I only discovered that normal people did triathlon when I joined the fire service. I thought about doing it many years ago when I was a running with a club, but always got put off for various reasons. It was probably watching the Brownlees at the Olympics that finally inspired me to do it.
I’m a crew manager in the fire service, and the shift work does help with triathlon. It means I do two days, two nights, then have four days off, which gives me time to train and then recover. On the flip side, when I’m doing a night shift, it can throw out sleep and eating patterns.
I think I initially thought triathlon was IronMan. I just thought there was no way I’d be able to do that kind of distance, but when I found out more through my running club’s sister triathlon outfit, I started to find out about the other distances. I’d done virtually no road biking before I started, my swimming was nowhere near competitive but my running was always going to be okay.
Like a lot of people I worried about the kit and the transition. But I started with a novice triathlon and to be honest I was in a complete state of chaos – I didn’t know how to set up transition whatsoever and had no idea if I had the right gear at all. I got through it though and thoroughly enjoyed it.
It is ok to do breaststroke at races. So anyone who thinks that because they can’t do front crawl they shouldn’t do triathlon, you really need not worry. You also don’t have to be supersonic across all the disciplines, or even any of them, triathlon has people of all levels at every race.
I really do think the atmosphere is brilliant at triathlons. The people I compete with and train with are great. Sporting wise I would describe myself as a jack of all trades, but there’s always something to work on and get better at. Triathlon is a very interesting sport and there’s always something to keep you motivated.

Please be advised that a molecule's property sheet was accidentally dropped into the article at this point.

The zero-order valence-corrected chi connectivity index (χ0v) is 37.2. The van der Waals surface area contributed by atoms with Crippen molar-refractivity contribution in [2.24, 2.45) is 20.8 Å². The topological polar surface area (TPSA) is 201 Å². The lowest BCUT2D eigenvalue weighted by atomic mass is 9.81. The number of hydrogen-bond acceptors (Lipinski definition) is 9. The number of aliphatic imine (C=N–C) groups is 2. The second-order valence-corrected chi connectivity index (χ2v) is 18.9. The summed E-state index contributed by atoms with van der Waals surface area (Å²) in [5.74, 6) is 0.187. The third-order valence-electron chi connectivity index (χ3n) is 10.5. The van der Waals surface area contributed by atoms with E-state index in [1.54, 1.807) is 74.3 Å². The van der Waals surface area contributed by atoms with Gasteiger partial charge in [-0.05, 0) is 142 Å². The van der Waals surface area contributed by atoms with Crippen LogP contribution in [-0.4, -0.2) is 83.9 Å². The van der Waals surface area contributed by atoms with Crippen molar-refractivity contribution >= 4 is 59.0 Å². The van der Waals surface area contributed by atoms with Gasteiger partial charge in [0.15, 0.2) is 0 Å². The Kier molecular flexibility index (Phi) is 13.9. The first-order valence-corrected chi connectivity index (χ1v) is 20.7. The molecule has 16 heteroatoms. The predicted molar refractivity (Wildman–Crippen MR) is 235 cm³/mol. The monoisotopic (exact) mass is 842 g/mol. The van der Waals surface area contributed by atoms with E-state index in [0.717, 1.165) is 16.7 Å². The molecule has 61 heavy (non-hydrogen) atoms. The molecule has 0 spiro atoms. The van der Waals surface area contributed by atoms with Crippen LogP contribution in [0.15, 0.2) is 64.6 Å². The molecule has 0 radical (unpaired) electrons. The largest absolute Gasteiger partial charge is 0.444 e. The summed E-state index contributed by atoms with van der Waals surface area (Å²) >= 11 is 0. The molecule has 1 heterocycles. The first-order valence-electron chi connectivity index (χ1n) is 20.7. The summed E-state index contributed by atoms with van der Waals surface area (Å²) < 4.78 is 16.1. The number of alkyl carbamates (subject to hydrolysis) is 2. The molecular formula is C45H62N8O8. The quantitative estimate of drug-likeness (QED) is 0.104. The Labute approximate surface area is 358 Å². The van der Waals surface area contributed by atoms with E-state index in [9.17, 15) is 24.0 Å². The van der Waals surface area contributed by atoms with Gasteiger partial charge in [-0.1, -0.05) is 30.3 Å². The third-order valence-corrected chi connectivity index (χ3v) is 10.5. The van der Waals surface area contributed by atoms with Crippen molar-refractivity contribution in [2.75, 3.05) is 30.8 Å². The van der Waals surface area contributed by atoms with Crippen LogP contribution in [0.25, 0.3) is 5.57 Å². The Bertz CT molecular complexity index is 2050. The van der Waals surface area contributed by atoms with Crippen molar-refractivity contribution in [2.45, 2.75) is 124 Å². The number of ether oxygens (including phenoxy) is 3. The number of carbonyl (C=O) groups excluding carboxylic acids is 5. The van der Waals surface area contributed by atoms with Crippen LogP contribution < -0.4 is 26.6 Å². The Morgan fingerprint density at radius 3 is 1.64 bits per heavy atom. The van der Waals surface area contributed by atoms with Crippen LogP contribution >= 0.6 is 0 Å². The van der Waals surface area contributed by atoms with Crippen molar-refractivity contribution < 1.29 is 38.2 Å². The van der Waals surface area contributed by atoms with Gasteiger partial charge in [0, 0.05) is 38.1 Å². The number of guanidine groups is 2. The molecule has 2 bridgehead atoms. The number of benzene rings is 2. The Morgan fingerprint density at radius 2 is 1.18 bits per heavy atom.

I wish I had taken up triathlon much sooner than I did. It’s a sport for all levels of ability and there is always a very friendly encouraging atmosphere at triathlon clubs and races, I really do think the atmosphere is brilliant.
If you’ve even got a little inkling, give tri a shot. Even if you do it on a mountain bike or whatever you’ve got, give it a go. Join a local club and get into training so you can find a little bit more about it. As long as you can swim, have a bike and a pair of running shoes you’re good to go.
The age group system is so good. In triathlon the age groups are small, mine is 40-44, and the age category is very representative. You’re not expected to have the same fitness as somebody much younger than you when it comes to your placing, but at the same time you get to race alongside people of all ages.
I was overwhelmed to get to the Chicago World Champs. It was only when I joined the Jets that I realised that was even a possibility. Joel had told me to raise my goals and aim for the world champs and I had to stop myself laughing when he said that. But I got there.
My life has changed so that I now eat, sleep and breath triathlon. I spend a large part of my week training or competing in triathlon and spend a lot of time thinking about upcoming races, past performances and how to improve. I also now spend a lot of money on training, new equipment, and race entries and travel – but I wouldn’t change any of it for the world.
To view Gillian’s top ten training tips, click here.